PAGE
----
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[/service] [service title=”Philosophical belief discrimination” icon=”http://www.direct2lawyers.co.uk/wp-content/uploads/2012/08/warning1_48.png” size=”32″]

Philosophical belief discrimination occurs when you’re disadvantaged in the workplace because of or for a reason related to your philosophical belief

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[/service] What is discrimination?

Firstly, we’ll have a look at what the colloquial definition of discrimination is. We’ll then take a look at what the legal definition of workplace discrimination is.

Colloquial definition

According to Wikipedia discrimination is:

“the prejudicial or distinguishing treatment of an individual based on their actual or perceived membership in a certain group or category, such as their race, gender, sexual orientation, ethnicity, national origin, or religion”

Legal definition

As we’ll see below, there are a number of types of unlawful workplace discrimination so the definition of discrimination will depend upon which type applies. There are the following types of discrimination:

  1. Direct discrimination
  2. Indirect discrimination
  3. Harassment
  4. Victimisation
  5. Disability-related discrimination
  6. Pregnancy & maternity discrimination
  7. Failure to make reasonable adjustments
[stextbox id=”info” bwidth=”1″ color=”eb9d15″ bcolor=”eb9d15″ bgcolor=”ffffff” mleft=”0″ mright=”10″ mtop=”10″ mbottom=”10″]How does a no win no fee policy work? What will I pay? Find out here >>[/stextbox]

This site is designed to inform people of their legal rights and to enable the consumer to understand and pursue their own legal actions, if they so wish.

However if, having considered the information below, you believe that you have claim for discrimination or harassment please contact us via the online form on your left or telephone us on 0845 544 1395.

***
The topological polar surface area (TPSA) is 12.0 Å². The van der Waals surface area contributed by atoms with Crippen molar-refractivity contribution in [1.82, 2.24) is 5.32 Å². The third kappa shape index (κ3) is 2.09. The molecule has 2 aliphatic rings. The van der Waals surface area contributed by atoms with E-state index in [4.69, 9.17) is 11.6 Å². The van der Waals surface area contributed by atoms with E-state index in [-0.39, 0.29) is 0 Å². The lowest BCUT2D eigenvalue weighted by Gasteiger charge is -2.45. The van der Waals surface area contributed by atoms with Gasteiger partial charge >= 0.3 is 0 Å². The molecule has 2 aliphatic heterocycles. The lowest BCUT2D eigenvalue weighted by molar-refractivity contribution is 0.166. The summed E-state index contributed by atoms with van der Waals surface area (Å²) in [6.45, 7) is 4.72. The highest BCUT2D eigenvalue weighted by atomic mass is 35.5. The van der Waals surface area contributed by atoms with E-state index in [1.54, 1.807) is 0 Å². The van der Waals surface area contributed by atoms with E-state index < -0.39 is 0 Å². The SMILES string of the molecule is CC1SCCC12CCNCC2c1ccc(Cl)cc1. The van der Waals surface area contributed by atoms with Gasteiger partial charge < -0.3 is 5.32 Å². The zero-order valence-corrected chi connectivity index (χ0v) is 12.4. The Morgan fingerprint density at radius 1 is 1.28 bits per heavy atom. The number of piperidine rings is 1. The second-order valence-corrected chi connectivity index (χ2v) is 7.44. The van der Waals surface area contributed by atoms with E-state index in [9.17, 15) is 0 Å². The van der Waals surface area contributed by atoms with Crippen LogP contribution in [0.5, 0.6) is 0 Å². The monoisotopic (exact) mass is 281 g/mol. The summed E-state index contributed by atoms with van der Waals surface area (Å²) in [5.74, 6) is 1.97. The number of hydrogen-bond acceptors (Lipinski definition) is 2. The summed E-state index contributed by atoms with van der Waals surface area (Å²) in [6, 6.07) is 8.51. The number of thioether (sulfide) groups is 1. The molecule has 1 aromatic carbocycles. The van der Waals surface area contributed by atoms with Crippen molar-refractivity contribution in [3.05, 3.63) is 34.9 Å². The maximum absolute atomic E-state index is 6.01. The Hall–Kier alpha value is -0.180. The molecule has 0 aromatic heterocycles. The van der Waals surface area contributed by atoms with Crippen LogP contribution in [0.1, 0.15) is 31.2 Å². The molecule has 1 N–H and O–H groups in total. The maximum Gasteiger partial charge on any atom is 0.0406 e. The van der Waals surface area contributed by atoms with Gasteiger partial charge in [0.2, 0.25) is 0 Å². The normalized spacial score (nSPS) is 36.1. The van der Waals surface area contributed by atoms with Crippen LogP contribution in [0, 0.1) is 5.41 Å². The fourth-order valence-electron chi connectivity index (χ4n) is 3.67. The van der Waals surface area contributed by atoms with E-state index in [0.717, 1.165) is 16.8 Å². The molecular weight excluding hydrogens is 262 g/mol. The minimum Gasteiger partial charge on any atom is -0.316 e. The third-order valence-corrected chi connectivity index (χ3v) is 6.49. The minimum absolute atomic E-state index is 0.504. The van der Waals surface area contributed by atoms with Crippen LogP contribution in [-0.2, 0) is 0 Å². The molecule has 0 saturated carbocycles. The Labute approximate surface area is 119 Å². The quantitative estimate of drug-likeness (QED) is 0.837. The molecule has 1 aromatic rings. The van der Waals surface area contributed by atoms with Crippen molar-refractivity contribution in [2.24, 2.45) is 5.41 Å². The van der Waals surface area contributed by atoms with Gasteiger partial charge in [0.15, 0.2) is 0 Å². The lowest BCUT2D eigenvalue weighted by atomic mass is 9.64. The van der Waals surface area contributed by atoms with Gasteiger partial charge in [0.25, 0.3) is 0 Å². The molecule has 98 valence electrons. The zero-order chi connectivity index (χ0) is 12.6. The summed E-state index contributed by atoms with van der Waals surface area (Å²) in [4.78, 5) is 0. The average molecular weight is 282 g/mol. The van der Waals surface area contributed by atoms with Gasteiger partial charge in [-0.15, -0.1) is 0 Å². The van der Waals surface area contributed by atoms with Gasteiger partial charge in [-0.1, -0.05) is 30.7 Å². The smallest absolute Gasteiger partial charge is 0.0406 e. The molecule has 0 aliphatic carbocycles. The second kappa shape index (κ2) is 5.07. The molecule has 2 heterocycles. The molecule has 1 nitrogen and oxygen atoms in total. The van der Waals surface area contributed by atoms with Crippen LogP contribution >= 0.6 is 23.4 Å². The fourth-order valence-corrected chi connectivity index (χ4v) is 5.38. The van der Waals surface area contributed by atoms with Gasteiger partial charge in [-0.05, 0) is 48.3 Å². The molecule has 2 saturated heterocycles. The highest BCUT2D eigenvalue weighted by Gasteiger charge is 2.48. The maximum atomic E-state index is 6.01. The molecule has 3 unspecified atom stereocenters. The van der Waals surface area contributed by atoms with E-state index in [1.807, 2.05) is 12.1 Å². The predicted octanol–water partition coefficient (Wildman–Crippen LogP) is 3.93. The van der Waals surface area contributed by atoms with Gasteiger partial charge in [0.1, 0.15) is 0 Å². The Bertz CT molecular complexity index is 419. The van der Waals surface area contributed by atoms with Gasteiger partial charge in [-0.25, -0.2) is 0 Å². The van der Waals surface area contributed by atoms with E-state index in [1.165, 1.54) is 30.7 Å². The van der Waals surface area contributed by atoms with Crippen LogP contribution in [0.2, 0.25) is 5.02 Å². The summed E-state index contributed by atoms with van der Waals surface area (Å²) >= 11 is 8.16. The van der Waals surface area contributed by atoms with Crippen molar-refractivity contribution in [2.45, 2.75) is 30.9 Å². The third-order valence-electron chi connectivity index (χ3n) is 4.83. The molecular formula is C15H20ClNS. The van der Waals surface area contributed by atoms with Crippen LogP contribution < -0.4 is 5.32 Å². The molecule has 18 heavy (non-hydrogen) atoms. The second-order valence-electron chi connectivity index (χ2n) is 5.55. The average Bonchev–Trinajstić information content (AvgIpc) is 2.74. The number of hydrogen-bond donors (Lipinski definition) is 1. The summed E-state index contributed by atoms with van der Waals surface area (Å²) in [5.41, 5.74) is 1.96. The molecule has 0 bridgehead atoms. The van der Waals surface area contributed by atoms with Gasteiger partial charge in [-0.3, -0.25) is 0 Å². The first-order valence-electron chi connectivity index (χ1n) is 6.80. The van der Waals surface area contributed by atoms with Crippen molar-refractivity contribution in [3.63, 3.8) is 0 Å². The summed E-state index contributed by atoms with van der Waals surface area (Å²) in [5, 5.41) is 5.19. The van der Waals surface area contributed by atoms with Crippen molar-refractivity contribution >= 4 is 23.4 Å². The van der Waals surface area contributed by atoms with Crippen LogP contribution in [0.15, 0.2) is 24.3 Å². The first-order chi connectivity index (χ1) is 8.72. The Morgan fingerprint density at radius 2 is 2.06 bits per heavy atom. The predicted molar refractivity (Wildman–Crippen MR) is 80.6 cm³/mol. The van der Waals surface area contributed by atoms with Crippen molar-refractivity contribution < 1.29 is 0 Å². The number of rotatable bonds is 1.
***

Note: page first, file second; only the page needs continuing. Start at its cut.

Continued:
We will then forward your case to an employment law firm for an employmen carry out a Free, No Obligation preliminary assessment of your case and if we consider it appropriate we will offer to represent you on a no win no fee basis.

Workplace discrimination – the law

If you’ve been discriminated against then you may be entitled to compensation for the financial and non-financial losses that you’ve incurred as a result. There’s a strict 3-month time limit from the date of your dismissal to submit a complaint to the Employment Tribunal so you shouldn’t delay dealing with your claim.

There are two ways that you can deal with your discrimination claim:

  1. Undertake the claim yourself as a “Claimant in person”
  2. Instruct a specialist employment solicitor to deal with your claim

There are benefits and costs to pursuing both approaches. Undertaking the claim yourself can be cheaper than instructing an experienced specialist employment lawyer. Further, if your claim is a simple one and you have the time to deal with the case then it may be worth your while doing so.  However, many lawyers now pursue claims in the Employment Tribunal on a “no win no fee” basis, so it is recommended that you at least consider instructing a solicitor on such a basis. Further, the benefit that experienced legal advisers is that they are, well, experienced. They generally substantially improve your chances of dealing with the claim efficiently and, most importantly, winning.

The following is a very brief outline of the law relating to discrimination in the workplace. Although not a comprehensive analysis, these are the kind of questions that you should be looking to ask yourself to evaluate whether you have a potential claim for discrimination. We’ll therefore take a look at: